We have some excellent news.
Last week, we wrote about how the World Health Organisation (WHO) had appointed a committee of activists to rush through a controversial new gender guideline with minimal consultation.
The focus of the new guideline is to be on the provision of "gender affirming care" and "legal recognition of self-determined gender identity" – which the WHO has incorrectly assumed are positive steps to promote public health.
Women’s Forum Australia and other concerned parties called on the WHO to address its flawed guideline development process. We also wrote to Prime Minister Anthony Albanese and Federal Health Minister Mark Butler, calling on the Australian Government to raise concerns with the WHO, on behalf of all Australians.
And after international pressure calling out the rushed and biased process around the development of the guideline, the WHO has taken some positive steps:
1. It has extended its deadline for public feedback until 2 February 2024;
2. It has quietly removed radical trans-identified male activist Florence Ashley (who believes “unbounded social transition and ready access to puberty blockers ought to be treated as the default option” for children with gender dysphoria) from the guideline development group; and
3. It has clarified that it won’t be making any recommendations for children and adolescents, saying “the evidence base for children and adolescents is limited and variable regarding the longer-term outcomes of gender affirming care”.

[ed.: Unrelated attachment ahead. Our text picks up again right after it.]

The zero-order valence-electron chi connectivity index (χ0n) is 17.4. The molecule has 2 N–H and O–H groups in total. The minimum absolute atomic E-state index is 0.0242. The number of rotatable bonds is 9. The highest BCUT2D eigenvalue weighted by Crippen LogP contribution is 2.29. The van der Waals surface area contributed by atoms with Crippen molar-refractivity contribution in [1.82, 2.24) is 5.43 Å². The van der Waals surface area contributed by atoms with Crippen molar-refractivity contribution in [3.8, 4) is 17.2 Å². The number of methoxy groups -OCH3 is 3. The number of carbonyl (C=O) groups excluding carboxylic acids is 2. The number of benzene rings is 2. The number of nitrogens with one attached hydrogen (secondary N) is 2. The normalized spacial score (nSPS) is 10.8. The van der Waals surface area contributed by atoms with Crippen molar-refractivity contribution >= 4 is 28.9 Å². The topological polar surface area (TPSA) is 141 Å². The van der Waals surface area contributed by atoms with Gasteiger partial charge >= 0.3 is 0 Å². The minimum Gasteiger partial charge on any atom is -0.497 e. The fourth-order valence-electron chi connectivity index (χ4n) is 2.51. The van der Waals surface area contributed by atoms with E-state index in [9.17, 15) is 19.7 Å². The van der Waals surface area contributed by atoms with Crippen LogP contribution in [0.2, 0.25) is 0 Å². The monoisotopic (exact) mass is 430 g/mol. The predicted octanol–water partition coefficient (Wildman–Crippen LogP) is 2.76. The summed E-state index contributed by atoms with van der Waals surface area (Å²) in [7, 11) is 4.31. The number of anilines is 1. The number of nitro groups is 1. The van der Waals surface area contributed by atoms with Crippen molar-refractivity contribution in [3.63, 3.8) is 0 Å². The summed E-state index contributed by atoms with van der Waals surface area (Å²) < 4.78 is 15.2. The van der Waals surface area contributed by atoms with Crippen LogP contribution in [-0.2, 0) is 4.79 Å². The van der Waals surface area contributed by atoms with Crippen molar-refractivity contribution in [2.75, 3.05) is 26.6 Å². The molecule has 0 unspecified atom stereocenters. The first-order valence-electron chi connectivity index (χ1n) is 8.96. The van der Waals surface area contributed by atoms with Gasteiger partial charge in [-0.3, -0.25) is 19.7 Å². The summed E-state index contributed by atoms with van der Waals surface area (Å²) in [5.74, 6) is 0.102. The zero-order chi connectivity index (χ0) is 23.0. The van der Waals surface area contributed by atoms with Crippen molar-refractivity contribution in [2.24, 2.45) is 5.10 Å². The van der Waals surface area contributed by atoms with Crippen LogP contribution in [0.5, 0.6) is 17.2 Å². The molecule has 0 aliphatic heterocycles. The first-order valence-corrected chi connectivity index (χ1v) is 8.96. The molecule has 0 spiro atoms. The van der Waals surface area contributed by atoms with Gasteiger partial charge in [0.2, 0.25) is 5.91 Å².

The third development, in particular, is a HUGE win when it comes to protecting children against an ideology that is causing irreversible damage via harmful hormonal and surgical interventions.
We are grateful to the Society for Evidence-Based Gender Medicine, Genspect, UN Special Rapporteur on violence against women and girls Reem Alsalem, and everyone who has been raising the alarm on this and contacting the WHO with their concerns.
But we need to keep the pressure on – the extension is only brief, and the panel is still stacked with activists.
If you haven't already, please email the WHO with your concerns at [email protected] and encourage your government representatives to do the same.
Women’s Forum Australia is an independent think tank that undertakes research, education and public policy advocacy on issues affecting women and girls, with a particular focus on addressing behaviours and practices that are harmful and abusive to them. We are a non-partisan, non-religious, tax-deductible charity. We do not receive any government funding and rely solely on donations to make an impact. Support our work today.
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